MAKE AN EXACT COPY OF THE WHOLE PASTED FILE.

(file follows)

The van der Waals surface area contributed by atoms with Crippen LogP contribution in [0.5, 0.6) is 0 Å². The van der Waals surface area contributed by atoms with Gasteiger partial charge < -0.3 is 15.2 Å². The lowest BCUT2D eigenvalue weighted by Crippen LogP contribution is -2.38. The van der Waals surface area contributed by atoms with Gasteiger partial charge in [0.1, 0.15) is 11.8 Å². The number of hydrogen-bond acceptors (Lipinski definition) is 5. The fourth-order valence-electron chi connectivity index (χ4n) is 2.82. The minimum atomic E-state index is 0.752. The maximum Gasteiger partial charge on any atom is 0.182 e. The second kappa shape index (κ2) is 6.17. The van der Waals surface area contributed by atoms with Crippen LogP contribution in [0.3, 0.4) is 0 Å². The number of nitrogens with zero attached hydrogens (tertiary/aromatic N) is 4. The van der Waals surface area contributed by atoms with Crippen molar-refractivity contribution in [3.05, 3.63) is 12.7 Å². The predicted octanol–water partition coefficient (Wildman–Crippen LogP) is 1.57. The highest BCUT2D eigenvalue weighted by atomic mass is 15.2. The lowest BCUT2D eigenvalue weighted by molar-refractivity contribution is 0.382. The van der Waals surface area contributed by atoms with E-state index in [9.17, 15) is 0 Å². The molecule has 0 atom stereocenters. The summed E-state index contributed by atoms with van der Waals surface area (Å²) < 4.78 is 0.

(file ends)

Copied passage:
The van der Waals surface area contributed by atoms with Crippen LogP contribution in [0.5, 0.6) is 0 Å². The van der Waals surface area contributed by atoms with Gasteiger partial charge < -0.3 is 15.2 Å². The lowest BCUT2D eigenvalue weighted by Crippen LogP contribution is -2.38. The van der Waals surface area contributed by atoms with Gasteiger partial charge in [0.1, 0.15) is 11.8 Å². The number of hydrogen-bond acceptors (Lipinski definition) is 5. The fourth-order valence-electron chi connectivity index (χ4n) is 2.82. The minimum atomic E-state index is 0.752. The maximum Gasteiger partial charge on any atom is 0.182 e. The second kappa shape index (κ2) is 6.17. The van der Waals surface area contributed by atoms with Crippen LogP contribution in [0.3, 0.4) is 0 Å². The number of nitrogens with zero attached hydrogens (tertiary/aromatic N) is 4. The van der Waals surface area contributed by atoms with Crippen molar-refractivity contribution in [3.05, 3.63) is 12.7 Å². The predicted octanol–water partition coefficient (Wildman–Crippen LogP) is 1.57. The highest BCUT2D eigenvalue weighted by atomic mass is 15.2. The lowest BCUT2D eigenvalue weighted by molar-refractivity contribution is 0.382. The van der Waals surface area contributed by atoms with E-state index in [9.17, 15) is 0 Å². The molecule has 0 atom stereocenters. The summed E-state index contributed by atoms with van der Waals surface area (Å²) < 4.78 is 0.